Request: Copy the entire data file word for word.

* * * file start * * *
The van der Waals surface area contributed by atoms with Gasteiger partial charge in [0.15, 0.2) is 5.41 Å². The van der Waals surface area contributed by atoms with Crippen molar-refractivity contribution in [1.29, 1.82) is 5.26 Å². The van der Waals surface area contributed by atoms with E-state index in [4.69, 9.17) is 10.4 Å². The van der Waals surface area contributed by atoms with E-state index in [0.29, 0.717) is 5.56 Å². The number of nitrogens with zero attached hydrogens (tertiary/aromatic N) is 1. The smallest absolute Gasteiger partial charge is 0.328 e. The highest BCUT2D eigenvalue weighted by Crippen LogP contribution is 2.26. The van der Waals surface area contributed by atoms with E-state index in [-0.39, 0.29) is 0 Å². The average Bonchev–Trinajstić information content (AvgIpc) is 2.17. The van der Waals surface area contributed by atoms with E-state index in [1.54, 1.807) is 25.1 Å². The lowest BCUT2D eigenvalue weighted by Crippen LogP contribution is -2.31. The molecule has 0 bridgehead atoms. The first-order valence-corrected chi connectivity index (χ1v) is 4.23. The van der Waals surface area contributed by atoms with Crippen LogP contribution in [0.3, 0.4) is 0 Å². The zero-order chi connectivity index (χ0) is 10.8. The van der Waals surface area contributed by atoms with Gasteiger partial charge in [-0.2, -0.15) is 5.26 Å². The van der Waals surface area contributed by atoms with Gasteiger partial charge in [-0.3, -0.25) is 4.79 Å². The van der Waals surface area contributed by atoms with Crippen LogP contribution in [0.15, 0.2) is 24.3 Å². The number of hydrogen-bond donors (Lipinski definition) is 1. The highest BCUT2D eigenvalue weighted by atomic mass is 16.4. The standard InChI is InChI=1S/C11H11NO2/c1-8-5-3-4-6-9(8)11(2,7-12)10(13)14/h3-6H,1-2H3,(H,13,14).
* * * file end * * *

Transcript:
The van der Waals surface area contributed by atoms with Gasteiger partial charge in [0.15, 0.2) is 5.41 Å². The van der Waals surface area contributed by atoms with Crippen molar-refractivity contribution in [1.29, 1.82) is 5.26 Å². The van der Waals surface area contributed by atoms with E-state index in [4.69, 9.17) is 10.4 Å². The van der Waals surface area contributed by atoms with E-state index in [0.29, 0.717) is 5.56 Å². The number of nitrogens with zero attached hydrogens (tertiary/aromatic N) is 1. The smallest absolute Gasteiger partial charge is 0.328 e. The highest BCUT2D eigenvalue weighted by Crippen LogP contribution is 2.26. The van der Waals surface area contributed by atoms with E-state index in [-0.39, 0.29) is 0 Å². The average Bonchev–Trinajstić information content (AvgIpc) is 2.17. The van der Waals surface area contributed by atoms with E-state index in [1.54, 1.807) is 25.1 Å². The lowest BCUT2D eigenvalue weighted by Crippen LogP contribution is -2.31. The molecule has 0 bridgehead atoms. The first-order valence-corrected chi connectivity index (χ1v) is 4.23. The van der Waals surface area contributed by atoms with Crippen LogP contribution in [0.3, 0.4) is 0 Å². The zero-order chi connectivity index (χ0) is 10.8. The van der Waals surface area contributed by atoms with Gasteiger partial charge in [-0.2, -0.15) is 5.26 Å². The van der Waals surface area contributed by atoms with Gasteiger partial charge in [-0.3, -0.25) is 4.79 Å². The van der Waals surface area contributed by atoms with Crippen LogP contribution in [0.15, 0.2) is 24.3 Å². The number of hydrogen-bond donors (Lipinski definition) is 1. The highest BCUT2D eigenvalue weighted by atomic mass is 16.4. The standard InChI is InChI=1S/C11H11NO2/c1-8-5-3-4-6-9(8)11(2,7-12)10(13)14/h3-6H,1-2H3,(H,13,14).